Get the music out of your head and onto paper
We all have found ourselves hearing something in our head that sounds so fantastic that we have to play it and get it down on paper. However, once we find ourselves there, the next step of actually writing down what we are hearing often becomes too frustrating to accomplish – and then as we sit there in front of the paper being frustrated, the music we hear disappears into the ether. Thankfully, there are ways you can learn to get the music out of your head and make this process easier – even seamless. Here are a few of the key points to focus on while developing this skill.
Sing what is in your head
There are many reasons for every musician to sing, but one of the most compelling for me has always been the power singing has to develop what “we in the business” call “big ears” – the ability to hear, identify and play whatever you want to hear.
Singing has a way of checking whether we hear things accurately. Often, what we don’t actually hear what is in our heads as clearly as we think we do. Singing reveals this. If you can’t sing it, you can’t hear it. You might find singing uncomfortable at first, so feel free to find some space to practice this where no one can hear you. Don’t worry about singing with good tone or anything. Just hit the pitches you are trying to hear.
Give pitches names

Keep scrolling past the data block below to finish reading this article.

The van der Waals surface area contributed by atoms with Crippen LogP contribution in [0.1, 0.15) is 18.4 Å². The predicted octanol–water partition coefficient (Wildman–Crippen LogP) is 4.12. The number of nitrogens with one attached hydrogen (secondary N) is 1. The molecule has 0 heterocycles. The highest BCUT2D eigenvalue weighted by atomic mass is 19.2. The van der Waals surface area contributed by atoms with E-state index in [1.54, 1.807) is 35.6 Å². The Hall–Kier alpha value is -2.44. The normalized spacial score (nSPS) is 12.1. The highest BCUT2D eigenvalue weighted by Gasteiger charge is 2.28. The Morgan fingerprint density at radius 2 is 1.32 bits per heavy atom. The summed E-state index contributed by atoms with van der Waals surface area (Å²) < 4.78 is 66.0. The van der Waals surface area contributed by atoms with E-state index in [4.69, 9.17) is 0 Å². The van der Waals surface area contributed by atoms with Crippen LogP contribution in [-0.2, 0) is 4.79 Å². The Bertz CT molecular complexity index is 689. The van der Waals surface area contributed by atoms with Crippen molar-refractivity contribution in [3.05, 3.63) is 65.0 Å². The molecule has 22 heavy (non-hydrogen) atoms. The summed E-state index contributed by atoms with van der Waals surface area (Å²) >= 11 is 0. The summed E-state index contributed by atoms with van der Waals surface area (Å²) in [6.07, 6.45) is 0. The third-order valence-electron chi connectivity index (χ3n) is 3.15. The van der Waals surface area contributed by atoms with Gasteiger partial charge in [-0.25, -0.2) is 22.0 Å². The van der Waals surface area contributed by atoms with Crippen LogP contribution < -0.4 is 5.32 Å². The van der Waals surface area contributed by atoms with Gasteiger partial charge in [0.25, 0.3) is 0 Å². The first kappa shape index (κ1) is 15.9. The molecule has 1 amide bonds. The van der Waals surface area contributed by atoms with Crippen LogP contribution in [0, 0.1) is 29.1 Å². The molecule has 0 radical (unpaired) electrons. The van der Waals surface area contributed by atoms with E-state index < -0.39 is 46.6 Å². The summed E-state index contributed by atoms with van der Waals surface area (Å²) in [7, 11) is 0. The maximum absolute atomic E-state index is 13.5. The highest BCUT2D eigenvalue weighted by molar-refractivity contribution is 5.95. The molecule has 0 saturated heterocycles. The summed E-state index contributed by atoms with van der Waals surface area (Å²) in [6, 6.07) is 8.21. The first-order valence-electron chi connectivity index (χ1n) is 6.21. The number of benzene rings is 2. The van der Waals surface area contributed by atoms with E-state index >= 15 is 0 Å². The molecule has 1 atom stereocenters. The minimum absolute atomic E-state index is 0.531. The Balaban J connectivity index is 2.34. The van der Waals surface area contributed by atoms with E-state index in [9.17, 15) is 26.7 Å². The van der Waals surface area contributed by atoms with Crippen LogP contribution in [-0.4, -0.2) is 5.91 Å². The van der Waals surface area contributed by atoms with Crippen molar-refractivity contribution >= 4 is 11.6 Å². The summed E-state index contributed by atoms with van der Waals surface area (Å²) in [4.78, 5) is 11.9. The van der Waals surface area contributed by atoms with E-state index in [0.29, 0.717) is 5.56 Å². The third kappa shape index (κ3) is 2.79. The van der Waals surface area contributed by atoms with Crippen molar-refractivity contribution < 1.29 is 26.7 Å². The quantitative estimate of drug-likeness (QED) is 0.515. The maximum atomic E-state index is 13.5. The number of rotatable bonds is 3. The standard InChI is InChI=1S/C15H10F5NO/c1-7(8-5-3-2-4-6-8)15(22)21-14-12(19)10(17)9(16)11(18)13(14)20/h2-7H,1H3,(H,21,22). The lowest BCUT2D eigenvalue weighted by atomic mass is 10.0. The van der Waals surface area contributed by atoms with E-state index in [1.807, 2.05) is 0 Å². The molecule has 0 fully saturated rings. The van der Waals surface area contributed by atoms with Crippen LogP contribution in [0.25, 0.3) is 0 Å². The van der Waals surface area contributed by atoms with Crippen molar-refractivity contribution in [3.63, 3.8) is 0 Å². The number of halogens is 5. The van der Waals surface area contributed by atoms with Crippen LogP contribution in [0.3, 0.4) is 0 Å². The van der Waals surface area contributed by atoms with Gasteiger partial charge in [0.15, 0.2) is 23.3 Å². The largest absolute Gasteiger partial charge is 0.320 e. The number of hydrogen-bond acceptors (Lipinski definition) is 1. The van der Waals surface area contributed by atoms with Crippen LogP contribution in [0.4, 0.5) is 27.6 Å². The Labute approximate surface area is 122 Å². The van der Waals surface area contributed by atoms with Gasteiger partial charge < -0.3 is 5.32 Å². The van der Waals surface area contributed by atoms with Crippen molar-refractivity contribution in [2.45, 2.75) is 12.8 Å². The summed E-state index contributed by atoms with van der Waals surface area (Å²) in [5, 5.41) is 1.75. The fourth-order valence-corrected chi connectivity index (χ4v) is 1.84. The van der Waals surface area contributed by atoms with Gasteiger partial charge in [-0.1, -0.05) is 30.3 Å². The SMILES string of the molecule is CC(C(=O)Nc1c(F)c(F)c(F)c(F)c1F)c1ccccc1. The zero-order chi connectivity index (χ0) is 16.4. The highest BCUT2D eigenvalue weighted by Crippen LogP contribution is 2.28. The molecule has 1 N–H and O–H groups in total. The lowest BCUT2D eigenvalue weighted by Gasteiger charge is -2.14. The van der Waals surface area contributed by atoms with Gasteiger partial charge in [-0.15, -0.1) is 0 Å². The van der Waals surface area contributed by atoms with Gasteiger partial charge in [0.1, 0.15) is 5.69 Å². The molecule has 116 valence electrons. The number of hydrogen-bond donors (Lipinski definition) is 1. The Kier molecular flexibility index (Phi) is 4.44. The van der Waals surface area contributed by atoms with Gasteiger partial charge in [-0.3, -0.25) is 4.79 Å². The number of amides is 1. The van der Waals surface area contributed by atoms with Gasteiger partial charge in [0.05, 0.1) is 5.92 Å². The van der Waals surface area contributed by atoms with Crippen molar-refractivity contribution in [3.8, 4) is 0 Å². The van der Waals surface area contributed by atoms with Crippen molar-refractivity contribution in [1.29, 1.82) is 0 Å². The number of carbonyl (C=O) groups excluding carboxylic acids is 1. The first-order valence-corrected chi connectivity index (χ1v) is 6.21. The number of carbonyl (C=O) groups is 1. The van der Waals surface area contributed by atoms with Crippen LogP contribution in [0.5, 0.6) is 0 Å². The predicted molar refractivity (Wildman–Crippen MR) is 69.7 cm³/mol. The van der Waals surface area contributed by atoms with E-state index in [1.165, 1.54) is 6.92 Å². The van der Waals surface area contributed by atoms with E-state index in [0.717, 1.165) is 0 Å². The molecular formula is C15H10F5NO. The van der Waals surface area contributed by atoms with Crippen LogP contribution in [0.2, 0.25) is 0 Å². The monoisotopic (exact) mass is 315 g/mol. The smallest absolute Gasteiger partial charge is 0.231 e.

To help identify the pitches you are singing, give each of them a name. Most musicians who study music in school do this by using solfege (Do, Re, Mi, Fa, Sol, La, Ti, Do) or scale degrees (1, 2, 3, 4, 5, 6, 7). The most important thing to remember when using these systems is to keep using them. As a melody passes by, just sing it with these syllables as best you can. If you discover later that you used the wrong syllables, you will know your ear is improving.
As you get comfortable with this approach, it will get easier and easier to know what note you are singing at any one time. Pretty soon, simple melodies will become easy to write down because you will clearly be able to hear and identify them.
Sing every part you hear in recordings
You will probably find that certain parts of music are easier for you to hear than others. Some musicians hear melodies more clearly than bass lines. Others hear harmony lines easier than melodies. Choir members often most naturally hear the parts that they sing the most. Be honest with what you hear best and be sure to spend time singing whatever you need to hear more accurately. Bass lines and melodies are often a great place to start because they often frame how we hear everything else. After that, learn to identify and sing all the pitches in harmony lines, chords, riffs, solos and any other extraneous musical parts you hear.
Write down something you hear every day
This last point is pretty simple, but very important. Often the reasons we can’t write down what we hear is simply because we never work on it. When it comes right down to it, this is often because we don’t like facing the fact that we are still bad at it. News flash: You will always be terrible if you never practice. In fact – that is the best way to ensure being terrible. The time to start is now. Give yourself a safe, quiet space to write and do it. Every day. It doesn’t have to be a lot. Just write something.
Get the music out of your head: by Daniel Roberts
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